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Journal of Biomedical Education
Volume 2015 (2015), Article ID 219198, 6 pages
Research Article

Nutrition Knowledge, Attitudes, and Confidence of Australian General Practice Registrars

Centre for Physical Activity and Nutrition Research, School of Exercise and Nutrition Sciences, Deakin University, Waurn Ponds Campus, Locked Bag 20000, Geelong, VIC 3220, Australia

Received 4 December 2014; Revised 15 April 2015; Accepted 15 April 2015

Academic Editor: Friedrich Paulsen

Copyright © 2015 Caryl A. Nowson and Stella L. O’Connell. This is an open access article distributed under the Creative Commons Attribution License, which permits unrestricted use, distribution, and reproduction in any medium, provided the original work is properly cited.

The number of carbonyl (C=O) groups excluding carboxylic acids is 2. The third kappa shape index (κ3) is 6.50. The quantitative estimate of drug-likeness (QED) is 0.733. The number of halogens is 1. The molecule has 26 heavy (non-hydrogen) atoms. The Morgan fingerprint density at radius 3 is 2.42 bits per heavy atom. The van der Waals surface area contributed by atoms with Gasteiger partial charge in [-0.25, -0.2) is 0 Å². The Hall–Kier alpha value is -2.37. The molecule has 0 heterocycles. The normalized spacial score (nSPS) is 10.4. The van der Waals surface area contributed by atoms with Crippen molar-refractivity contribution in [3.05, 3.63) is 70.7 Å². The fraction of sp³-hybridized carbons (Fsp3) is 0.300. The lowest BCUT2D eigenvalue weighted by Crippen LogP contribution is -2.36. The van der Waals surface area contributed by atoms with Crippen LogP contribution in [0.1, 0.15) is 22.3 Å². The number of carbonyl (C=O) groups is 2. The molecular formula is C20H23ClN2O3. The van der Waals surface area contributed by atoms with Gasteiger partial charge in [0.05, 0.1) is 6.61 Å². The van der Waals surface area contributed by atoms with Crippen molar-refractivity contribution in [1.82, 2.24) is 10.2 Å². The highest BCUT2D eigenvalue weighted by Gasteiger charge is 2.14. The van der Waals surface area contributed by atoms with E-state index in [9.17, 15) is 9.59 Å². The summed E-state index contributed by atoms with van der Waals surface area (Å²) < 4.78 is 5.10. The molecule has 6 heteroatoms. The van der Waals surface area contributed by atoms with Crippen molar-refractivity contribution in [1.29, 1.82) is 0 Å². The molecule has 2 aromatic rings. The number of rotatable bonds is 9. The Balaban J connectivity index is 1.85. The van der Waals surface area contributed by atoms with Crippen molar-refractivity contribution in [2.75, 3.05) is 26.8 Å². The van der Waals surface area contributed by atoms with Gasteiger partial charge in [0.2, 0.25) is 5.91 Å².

Nutrition knowledge, attitudes, and confidence were assessed in General Practice Registrars (GPRs) throughout Australia. Of approximately 6,000 GPRs invited to complete a nutrition survey, 93 respondents (2%) completed the online survey, with 89 (20 males, 69 females) providing demographic and educational information. Fifty-one percent had graduated from medical school within the last two years. From a list of 11 dietary strategies to reduce cardiovascular risk, respondents selected weight loss (84%), reducing saturated fats (90%), a maximum of two alcoholic drinks/day (82%), and increasing vegetables (83%) as “highly appropriate” strategies, with only 51% indicating that salt reduction was “highly appropriate.” Two-thirds of registrars felt “moderately” (51%) or “very” confident (16%) providing nutrition advice. Most of them (84%) recalled receiving information during training, but only 34% recalled having to demonstrate nutritional knowledge. The results indicate that this group of Australian GPRs understood most of the key dietary recommendations for reducing cardiovascular risk but lacked consensus regarding the recommendation to reduce salt intake and expressed mixed levels of confidence in providing nutritional advice. Appropriate nutrition education before and after graduation is recommended for GPRs to ensure the development of skills and confidence to support patients to make healthy dietary choices and help prevent chronic diseases.